That said, I personally bounced after reading the first few pages of the document. It was good as far as I got, but it was pretty effortful to get through, and (as mentioned above) already had tons of attention on it.
I'm reading along, and I don't follow the section "Strategy: have AI help humans improve our understanding". The problem so far is that the AI only need identify bad outcomes that the human labelers can identify, rather than bad outcomes regardless of human-labeler identification.
The solution posed here is to have AIs help the human labeler understand more bad (and good) outcomes, using powerful AI. The section mostly provides justification for making the assumption that we can align these helper AIs (reason: the authors believe there is a counterexa... (read more)
From the section "Strategy: have humans adopt the optimal Bayes net":
Regarding the second step, what is the meat of this function? My superficial understanding is that a Bayes net is deterministic and fu... (read more)
I'm curious if you have a way to summarise what you think the "core insight" of ELK is, that allows it to improve on the way other alignment researchers think about solving the alignment problem.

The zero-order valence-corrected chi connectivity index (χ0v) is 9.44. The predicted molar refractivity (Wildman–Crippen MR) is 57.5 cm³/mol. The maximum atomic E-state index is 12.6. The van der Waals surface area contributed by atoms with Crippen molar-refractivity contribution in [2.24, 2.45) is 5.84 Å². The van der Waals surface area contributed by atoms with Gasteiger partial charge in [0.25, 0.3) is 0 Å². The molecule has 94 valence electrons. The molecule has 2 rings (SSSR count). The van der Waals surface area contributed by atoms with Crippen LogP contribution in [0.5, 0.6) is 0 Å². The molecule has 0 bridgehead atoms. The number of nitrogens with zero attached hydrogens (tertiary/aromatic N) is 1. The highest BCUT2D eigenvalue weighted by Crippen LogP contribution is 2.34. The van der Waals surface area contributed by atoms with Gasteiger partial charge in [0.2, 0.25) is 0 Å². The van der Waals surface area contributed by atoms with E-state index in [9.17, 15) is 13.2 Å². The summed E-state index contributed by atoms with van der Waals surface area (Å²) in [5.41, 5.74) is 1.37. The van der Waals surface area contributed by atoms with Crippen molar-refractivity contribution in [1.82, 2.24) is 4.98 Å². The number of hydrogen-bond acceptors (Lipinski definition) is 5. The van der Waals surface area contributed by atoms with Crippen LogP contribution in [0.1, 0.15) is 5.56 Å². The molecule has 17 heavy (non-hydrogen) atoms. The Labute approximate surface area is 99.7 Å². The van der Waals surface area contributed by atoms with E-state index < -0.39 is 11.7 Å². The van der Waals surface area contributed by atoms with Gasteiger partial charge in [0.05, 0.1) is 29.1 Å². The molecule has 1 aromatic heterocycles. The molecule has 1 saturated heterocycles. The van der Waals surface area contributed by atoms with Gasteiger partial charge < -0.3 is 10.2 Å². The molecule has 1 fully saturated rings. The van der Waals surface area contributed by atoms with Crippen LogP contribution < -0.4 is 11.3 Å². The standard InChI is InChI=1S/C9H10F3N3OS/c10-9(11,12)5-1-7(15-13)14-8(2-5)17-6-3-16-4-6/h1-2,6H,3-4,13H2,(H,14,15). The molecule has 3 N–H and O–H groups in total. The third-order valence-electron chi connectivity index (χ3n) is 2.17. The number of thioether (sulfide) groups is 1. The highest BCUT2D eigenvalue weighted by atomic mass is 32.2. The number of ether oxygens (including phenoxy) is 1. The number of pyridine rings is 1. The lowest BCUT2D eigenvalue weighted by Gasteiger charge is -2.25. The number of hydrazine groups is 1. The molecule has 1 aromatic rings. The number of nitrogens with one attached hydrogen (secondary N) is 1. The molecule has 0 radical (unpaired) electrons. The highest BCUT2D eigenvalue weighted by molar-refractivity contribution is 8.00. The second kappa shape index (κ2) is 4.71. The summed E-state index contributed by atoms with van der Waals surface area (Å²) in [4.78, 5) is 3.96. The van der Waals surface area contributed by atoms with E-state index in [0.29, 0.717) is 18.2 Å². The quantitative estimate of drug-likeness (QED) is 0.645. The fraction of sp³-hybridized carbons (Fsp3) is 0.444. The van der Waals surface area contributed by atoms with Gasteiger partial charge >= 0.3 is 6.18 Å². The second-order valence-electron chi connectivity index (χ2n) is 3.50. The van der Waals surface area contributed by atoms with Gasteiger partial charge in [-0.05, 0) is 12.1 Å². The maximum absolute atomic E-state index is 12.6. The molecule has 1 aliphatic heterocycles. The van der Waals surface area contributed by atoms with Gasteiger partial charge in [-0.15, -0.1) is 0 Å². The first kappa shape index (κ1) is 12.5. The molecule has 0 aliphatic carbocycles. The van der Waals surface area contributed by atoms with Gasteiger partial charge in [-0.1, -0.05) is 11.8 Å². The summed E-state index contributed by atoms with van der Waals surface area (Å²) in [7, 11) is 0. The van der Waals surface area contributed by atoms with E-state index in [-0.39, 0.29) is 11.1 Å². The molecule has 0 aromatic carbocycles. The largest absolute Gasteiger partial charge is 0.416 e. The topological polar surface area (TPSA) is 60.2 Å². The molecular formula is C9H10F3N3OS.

I wrote some thoughts that look like they won't get posted anywhere else, so I'm just going to paste them here with minimal editing:
... (read more)
- They (ARC) seem to imagine that for all the cases that matter, there's some ground-truth-of-goodness judgment the human would make if they knew the facts (in a fairly objective way that can be measured by how well the human does at predicting things), and so our central challenge is to figure out how to tell the human the facts (or predict what the human would say if they knew all the facts).
- In contrast, I don't think there's
Curated. The authors write:
If it's true that that this is both a core alignment problem and we're not stuck on it, then that's fantastic. I am not an alignment researcher and don't feel qualified to comment on quite how promising this work seems, but I find the report both accessible and compelling. I recommend it to anyone curious about where some of the alignment leading e... (read more)
In terms of the relationship to MIRI's visible thoughts project, I'd say the main difference is that ARC is attempting to solve ELK in the worst case (where the way the AI understands the world could be arbitrarily alien from and more sophisticated than the way the human understands the world), whereas the visible thoughts project is attempting to encourage a way of developing AI that makes ELK easier to solve (by encouraging the way the AI thinks to resemble the way humans think). My understanding is MIRI is quite skeptical that a solution to worst-case ELK is possible, which is why they're aiming to do something more like "make it more likely that conditions are such that ELK-like problems can be solved in practice."